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Let A and B be commutative rings with unity where char(A)=n and Char(B)=m s.t. n,m ∈ ℤ (and n,m ≠ 0). Prove or give counter example: if k ∈ ℤ+ and n,m both divide k, then Char (A x B)| k.

Here was my thinking but I don't know if it is true: Char(A x B) = gcd(n,m) . I know that if n|k and m|k, we want to show that gcd(n,m)|K. However, I don't know if my initial assumption that Char(A x B) = gcd(n,m) is actually correct.

I know that a characteristic of a ring with unity is the smallest such n st 1*n≡ 0 where 1 is the multiplicative identity. I tried to use an easy example:

Char(ℤ12) = 12, Char(ℤ6)=6, Char(ℤ12 x ℤ6) = 3 or does it equal 6???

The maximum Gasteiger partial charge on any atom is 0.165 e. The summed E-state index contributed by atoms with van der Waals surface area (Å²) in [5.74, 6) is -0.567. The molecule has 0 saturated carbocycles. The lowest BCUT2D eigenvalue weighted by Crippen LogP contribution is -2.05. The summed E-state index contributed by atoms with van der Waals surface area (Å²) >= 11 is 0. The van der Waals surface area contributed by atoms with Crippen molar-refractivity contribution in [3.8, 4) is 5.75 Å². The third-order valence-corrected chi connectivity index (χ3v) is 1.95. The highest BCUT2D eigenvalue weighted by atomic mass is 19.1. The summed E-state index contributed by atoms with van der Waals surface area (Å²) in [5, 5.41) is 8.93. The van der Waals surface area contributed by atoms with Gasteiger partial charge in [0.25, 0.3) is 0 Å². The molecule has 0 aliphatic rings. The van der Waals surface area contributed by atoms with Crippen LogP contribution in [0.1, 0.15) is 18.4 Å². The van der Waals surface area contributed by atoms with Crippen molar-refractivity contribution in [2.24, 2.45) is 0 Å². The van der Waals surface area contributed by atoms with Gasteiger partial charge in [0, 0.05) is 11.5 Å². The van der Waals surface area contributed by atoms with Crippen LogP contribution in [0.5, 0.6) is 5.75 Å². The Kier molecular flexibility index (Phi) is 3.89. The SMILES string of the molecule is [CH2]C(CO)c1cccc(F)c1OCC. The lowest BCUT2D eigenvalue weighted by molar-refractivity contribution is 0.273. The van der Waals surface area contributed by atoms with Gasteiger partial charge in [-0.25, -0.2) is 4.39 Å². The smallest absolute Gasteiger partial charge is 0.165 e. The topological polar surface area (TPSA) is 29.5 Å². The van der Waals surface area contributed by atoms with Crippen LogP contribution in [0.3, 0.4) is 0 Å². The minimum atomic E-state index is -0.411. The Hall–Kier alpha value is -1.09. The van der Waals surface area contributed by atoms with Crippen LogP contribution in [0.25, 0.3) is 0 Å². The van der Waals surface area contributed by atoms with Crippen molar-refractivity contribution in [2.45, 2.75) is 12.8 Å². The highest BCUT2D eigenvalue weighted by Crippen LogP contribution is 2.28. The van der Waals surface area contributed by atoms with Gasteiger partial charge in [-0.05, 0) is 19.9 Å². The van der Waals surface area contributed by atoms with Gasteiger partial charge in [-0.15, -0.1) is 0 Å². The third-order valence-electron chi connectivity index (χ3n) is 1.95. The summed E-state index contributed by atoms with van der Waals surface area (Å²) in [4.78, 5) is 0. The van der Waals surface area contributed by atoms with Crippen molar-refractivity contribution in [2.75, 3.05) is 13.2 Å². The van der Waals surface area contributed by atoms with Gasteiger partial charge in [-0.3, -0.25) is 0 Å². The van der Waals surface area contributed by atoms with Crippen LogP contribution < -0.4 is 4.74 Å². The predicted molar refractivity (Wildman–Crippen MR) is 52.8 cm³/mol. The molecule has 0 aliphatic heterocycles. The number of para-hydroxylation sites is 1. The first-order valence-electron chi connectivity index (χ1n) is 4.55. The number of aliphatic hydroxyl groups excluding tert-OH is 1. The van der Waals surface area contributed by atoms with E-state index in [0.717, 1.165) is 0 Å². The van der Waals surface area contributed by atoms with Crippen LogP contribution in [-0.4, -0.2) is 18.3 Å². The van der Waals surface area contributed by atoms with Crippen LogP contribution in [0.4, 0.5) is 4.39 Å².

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    $\begingroup$ It's the lcm, not the gcd. $\endgroup$ – Qiaochu Yuan May 6 '16 at 1:24
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As you were told in the comments, $\mathrm{char}(A\times B)=\mathrm{lcm}(m,n)$. (To see why take a look at Group Order and Least Common Multiple.) So the property you are looking for holds true.

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